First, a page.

Students role play life at Los Alamos. Submitted by Brenda McNamara.
Students will need access to biographies, non-fiction and internet. Suggested readings include:
- The Making of the Atomic Bomb by Richard Rhodes
- The Manhattan Project by Cynthia Kelly
- Silent Voices of World War II by Nancy R. Bartlit and Everett M. Rogers
- Inventing Los Alamos: The Growth of an Atomic Community by Jon Hunner
- The House at Otowi Bridge by Peggy Pond Church
- Historic Photos of the Manhattan Project by Timothy Joseph
Explore what daily life would have been like for inhabitants in Los Alamos in 1942
- Investigate the necessity of secrecy involved in creating the atomic bomb
- Background Information
Because of the sensitive nature of the Manhattan Project, ultimate secrecy and multi-levels of security were needed to prevent espionage and to provide the proper working environment for the scientists. In a short period of time, the U.S. Government created a hidden community where some of the country’s greatest minds were gathered and given the task of creating a weapon that would alter the course of world history. In this activity, students will learn about the daily life of inhabitants of Los Alamos in 1942 and share their understanding of the Manhattan Project with classmates through a living history presentation.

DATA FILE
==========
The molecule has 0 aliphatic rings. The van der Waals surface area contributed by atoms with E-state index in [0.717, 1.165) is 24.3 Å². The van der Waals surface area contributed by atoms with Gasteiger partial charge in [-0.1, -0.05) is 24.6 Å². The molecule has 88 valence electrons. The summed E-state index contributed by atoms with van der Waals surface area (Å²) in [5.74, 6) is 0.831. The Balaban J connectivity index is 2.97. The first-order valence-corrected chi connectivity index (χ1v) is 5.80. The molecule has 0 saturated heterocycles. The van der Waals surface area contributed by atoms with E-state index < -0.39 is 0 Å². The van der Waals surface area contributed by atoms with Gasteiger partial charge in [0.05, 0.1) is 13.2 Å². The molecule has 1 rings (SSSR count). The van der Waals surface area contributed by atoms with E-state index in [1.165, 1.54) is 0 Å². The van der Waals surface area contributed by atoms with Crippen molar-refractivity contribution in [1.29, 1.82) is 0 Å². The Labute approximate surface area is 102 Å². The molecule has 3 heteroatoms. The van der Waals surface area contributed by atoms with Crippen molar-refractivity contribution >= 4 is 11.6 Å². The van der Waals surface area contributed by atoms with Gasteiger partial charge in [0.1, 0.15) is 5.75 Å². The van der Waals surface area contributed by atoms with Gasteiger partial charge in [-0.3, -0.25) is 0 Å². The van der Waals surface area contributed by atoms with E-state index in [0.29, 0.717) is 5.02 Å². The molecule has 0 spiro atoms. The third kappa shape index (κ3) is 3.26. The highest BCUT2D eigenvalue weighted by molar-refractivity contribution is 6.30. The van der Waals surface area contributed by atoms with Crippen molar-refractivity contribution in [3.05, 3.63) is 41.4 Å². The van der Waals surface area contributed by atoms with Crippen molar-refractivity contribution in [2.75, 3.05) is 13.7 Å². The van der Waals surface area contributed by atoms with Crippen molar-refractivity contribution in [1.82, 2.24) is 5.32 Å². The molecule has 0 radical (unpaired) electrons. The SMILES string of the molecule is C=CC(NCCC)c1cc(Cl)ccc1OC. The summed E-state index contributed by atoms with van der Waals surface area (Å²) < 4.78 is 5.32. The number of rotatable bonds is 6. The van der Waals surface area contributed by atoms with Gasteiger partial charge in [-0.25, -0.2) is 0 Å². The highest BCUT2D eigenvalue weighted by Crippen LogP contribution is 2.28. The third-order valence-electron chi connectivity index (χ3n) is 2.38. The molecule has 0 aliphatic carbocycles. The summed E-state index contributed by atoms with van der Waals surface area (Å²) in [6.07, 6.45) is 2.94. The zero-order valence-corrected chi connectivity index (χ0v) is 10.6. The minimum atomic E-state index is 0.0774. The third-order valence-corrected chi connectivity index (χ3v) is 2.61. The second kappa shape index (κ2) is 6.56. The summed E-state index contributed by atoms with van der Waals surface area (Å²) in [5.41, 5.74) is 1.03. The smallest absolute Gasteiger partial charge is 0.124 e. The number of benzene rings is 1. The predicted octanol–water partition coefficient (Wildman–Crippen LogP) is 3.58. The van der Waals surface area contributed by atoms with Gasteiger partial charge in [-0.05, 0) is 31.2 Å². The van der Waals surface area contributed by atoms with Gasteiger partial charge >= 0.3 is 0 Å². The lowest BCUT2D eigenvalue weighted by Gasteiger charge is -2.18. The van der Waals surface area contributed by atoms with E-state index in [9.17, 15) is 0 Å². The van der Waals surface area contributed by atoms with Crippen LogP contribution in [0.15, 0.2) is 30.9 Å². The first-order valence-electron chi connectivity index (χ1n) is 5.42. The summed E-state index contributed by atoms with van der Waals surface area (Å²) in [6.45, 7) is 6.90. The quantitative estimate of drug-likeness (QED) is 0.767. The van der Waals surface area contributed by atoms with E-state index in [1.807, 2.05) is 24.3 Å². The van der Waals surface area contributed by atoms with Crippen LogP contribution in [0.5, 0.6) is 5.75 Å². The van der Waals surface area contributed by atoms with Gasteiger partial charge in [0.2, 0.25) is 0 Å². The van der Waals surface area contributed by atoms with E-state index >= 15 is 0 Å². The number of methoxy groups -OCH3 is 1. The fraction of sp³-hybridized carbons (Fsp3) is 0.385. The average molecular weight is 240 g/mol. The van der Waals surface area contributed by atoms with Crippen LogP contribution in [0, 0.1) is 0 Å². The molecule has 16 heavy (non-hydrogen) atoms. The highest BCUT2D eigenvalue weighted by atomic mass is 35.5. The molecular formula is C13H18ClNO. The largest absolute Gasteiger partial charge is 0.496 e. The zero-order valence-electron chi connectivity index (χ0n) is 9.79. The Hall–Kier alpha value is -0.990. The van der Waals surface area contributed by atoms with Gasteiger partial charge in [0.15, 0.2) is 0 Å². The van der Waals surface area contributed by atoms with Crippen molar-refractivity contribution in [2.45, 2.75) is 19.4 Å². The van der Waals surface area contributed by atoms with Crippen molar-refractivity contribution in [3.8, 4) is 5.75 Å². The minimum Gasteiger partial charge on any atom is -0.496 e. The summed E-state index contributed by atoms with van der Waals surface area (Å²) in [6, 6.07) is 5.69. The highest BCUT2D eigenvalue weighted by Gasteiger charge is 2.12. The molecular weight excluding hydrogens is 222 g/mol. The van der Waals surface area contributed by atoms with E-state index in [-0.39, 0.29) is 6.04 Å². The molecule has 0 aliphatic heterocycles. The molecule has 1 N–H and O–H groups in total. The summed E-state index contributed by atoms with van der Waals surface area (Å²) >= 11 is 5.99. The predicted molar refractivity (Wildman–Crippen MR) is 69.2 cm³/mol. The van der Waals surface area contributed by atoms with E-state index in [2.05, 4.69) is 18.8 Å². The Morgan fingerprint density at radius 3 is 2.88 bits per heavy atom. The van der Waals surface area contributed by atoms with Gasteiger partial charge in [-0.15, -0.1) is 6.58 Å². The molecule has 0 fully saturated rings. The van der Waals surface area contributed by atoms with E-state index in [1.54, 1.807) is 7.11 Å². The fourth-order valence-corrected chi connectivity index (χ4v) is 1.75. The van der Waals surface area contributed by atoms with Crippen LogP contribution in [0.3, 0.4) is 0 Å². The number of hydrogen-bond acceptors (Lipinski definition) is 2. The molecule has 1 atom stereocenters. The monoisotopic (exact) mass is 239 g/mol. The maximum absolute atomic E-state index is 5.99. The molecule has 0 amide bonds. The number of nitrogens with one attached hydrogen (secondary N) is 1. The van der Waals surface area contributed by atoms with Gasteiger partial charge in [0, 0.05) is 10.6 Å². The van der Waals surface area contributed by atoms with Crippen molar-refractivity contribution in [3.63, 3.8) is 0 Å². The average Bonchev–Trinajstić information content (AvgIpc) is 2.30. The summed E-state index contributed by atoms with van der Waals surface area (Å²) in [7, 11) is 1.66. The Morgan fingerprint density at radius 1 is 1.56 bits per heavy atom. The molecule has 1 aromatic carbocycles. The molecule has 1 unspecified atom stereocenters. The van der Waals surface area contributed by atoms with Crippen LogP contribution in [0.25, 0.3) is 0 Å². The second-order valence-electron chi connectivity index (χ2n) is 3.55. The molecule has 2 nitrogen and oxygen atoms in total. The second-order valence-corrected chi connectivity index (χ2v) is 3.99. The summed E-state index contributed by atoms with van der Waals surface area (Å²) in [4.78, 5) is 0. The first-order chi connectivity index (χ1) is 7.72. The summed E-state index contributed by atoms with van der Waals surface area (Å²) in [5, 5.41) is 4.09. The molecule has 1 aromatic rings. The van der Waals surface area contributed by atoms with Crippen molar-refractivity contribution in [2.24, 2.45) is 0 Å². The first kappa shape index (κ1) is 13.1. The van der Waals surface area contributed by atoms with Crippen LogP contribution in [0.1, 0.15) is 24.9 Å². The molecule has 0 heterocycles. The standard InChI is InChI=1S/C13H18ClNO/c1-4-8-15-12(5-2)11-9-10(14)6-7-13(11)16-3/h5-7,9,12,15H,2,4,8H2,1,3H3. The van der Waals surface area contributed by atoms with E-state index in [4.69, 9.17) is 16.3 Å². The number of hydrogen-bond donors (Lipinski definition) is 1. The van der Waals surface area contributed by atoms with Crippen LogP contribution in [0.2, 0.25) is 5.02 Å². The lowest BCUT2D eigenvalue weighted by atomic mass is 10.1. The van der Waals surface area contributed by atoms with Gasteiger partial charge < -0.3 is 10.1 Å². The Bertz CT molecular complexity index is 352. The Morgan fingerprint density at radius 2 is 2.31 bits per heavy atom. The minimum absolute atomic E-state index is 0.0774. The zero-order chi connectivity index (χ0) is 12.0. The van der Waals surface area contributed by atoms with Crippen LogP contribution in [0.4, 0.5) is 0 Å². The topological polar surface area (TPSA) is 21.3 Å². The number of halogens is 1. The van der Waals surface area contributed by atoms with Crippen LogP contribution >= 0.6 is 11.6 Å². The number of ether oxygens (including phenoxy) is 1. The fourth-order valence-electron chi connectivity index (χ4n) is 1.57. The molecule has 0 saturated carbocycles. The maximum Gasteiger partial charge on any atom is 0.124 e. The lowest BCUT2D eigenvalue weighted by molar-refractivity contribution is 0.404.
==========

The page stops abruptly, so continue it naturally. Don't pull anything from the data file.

Students will be assigned a character to research and portray. Suggestions include J. Robert Oppenheimer, General Leslie R. Groves, Dorothy McKibbin, Edith Warner, A. J. Connell, Enrico Fermi, Edward Teller, Klaus Fuchs, David Greenglass, and Priscilla Greene. Additionally, students will research period clothing and assemble an outfit to be worn the day of presentation. Teacher must provide classroom time for research and direction for students. Students will be required to keep a journal of their findings which should be checked periodically for progress by the teacher.
To create the atmosphere for the time period, the teacher will inform students’ classmates of what they are about to witness. Once the classroom has been brought to the proper time period, students will introduce themselves (in character) and explain their role in the Manhattan Project. Questions will be taken from the audience about life in Los Alamos and security provisions in place.